3. Remember that ‘pro-life’ is not limited to ‘anti-abortion’. Pro-life means loving children, thanking God for the gift of children every day and helping them to grow up with a healthy appreciation of the life God has given us all. Instead of just giving something random up for lent, make some small sacrifice that will make your home a more joyful celebration of life.

4. Remember to thank and celebrate friends for being pro-life, even if you differ with people about the best way to be pro-life.

5. Remember that being obnoxious about pro-life issues can sometimes do more damage than not speaking at all. It is about winning people, not arguments!

6. Find out which agency in your diocese deals with ‘life’ issues. Check out their resources and recommendations.

7. Pray for your bishop, for courage to speak up and the skills to speak well on pro-life issues.

8. Pay attention when he does speak, and support his initiatives, even if they are not exactly what you would like.

9. Consider donating to a pro-life cause. Just because you can’t be there does not mean you can’t support them with donations.

10. Check your parish bulletin, website and notice board for ways the parish is involved. Or respectfully ask your priest about the parish’s involvement.

11. Pray for your priests, for courage to speak up and the skills to speak well on pro-life issues.

12. If you are married, thank your spouse for being your partner in life-giving. Again, thanks is not enough, but respect for each other as mutual life-givers it is a good place to start.

13. Love your children. This sounds obvious, but our first duty to life is the lives that have been entrusted to our own homes.

14. Thank your mother, for being your mother! Whatever else she has done, you are here today because your mother bore you for nine months. A simple thanks is not enough, but it is a start.

15. Write to your grandparents. For the same reason as thanking your parents, with bells on!

16. Help parents around you. Drop off a meal or some baking to busy mum.

17. Offer to babysit, so your friends can enjoy a date, or just a coffee together.

18. Give a kind word of encouragement to a parent. The smallest things can make a big difference. Do this even if they look happy. Even happy marriages can benefit from kindness!

19. If you have children, encourage single friends to be involved in family life. It is healthy for them, and helpful for you.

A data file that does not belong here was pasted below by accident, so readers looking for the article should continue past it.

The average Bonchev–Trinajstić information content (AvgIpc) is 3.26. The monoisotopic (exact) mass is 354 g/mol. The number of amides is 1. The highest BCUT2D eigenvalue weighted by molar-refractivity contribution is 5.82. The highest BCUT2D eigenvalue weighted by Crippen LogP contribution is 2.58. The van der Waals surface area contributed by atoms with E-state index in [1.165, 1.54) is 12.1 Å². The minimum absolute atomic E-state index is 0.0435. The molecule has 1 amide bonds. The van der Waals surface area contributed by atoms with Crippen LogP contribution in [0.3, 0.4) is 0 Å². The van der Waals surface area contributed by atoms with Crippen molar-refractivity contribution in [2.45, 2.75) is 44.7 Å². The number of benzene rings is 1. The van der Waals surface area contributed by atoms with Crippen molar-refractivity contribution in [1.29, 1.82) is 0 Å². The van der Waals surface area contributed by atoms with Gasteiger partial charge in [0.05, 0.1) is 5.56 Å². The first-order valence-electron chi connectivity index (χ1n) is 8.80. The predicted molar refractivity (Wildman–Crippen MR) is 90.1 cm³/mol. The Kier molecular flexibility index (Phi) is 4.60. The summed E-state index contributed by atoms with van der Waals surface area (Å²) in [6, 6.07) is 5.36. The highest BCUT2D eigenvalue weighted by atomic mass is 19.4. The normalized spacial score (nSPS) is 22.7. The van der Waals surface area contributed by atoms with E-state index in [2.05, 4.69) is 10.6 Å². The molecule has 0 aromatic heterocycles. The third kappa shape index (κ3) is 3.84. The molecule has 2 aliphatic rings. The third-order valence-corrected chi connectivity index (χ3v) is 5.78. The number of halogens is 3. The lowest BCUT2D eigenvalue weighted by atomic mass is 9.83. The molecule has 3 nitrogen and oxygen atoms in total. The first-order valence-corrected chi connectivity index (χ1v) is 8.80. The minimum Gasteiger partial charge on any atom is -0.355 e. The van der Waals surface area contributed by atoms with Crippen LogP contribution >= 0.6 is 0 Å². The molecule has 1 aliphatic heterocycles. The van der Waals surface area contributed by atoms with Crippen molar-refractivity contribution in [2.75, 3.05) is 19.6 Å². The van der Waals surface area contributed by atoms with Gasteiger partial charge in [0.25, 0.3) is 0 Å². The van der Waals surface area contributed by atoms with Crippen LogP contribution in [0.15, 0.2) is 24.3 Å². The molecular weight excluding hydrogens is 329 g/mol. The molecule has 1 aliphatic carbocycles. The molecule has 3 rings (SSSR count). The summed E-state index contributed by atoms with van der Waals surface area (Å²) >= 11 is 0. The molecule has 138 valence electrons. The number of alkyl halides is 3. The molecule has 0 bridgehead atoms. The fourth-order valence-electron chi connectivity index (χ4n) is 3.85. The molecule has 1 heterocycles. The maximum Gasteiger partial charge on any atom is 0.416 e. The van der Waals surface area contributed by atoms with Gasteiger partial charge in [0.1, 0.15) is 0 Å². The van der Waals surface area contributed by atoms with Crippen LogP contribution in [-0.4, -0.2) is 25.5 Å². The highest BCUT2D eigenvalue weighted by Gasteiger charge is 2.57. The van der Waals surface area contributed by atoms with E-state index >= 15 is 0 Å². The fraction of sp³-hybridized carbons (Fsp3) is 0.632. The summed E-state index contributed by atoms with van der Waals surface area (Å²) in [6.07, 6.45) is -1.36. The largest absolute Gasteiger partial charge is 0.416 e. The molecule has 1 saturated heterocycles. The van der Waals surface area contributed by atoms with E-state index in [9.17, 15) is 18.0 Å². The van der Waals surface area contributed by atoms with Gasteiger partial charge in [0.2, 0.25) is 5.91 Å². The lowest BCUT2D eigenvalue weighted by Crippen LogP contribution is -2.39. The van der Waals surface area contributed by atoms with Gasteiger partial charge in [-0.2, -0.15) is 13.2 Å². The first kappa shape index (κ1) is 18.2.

20. Pray for marriages. A marriage forms the nucleus of life giving families. Every marriage has struggles, some more than others. Pray for more healthy marriages and happy homes.

21. Involve your children in your prayers for marriage, for unborn babies, for life and for loving families.

22. If you know someone who has suffered a miscarriage, pray for them, and give them space to mourn.

23. Pray for people who are facing death, in hospitals, in dangerous situations and at the end of life. 

24. Pray for the end of the death penalty, abortion and all things anti-life.

25. Pray for an end to war and violence around the world.

26. Smile at a mother struggling with her children in public. Sometimes the hardest part of being a parent is feeling as if the whole world thinks we are doing a bad job of being a parent. Sometimes pro-life is showing a parent you appreciate the effort they make and that they share their children with society by coming out in public.

27. Pass on some baby clothes, or baby equipment that you don’t need any more.

28. When someone is pregnant, be happy with them. No matter what the circumstances, celebrate life!

29. Write to your Member of Parliament to let them know that life issues will affect your vote at the next election.

30. Write to the Senators in your state to let them know that life issues will affect your vote at the next election.

31. Re-read Humanae Vitae. Seriously, it is not that long.

32. Re-read Pope John Paul II’s Letter to Families.

33. Re-read Pope John Paul II’s Letter to Women.

34. Read some stories of saints who have given everything for another person’s life.

35. Make time to listen to a more experienced couple talk about the struggles and joys of marriage and raising a family.

36. Be honest with others about the struggles and joys of marriage and raising children.

37. Try very hard never to make anyone else feel as if they have failed, ever!

38. Share the things that have helped you, and your friends along the way. But do not be offended if it doesn't help the person you are sharing with.

39. Make plans to be better organised for next year.

40. Never stop praying!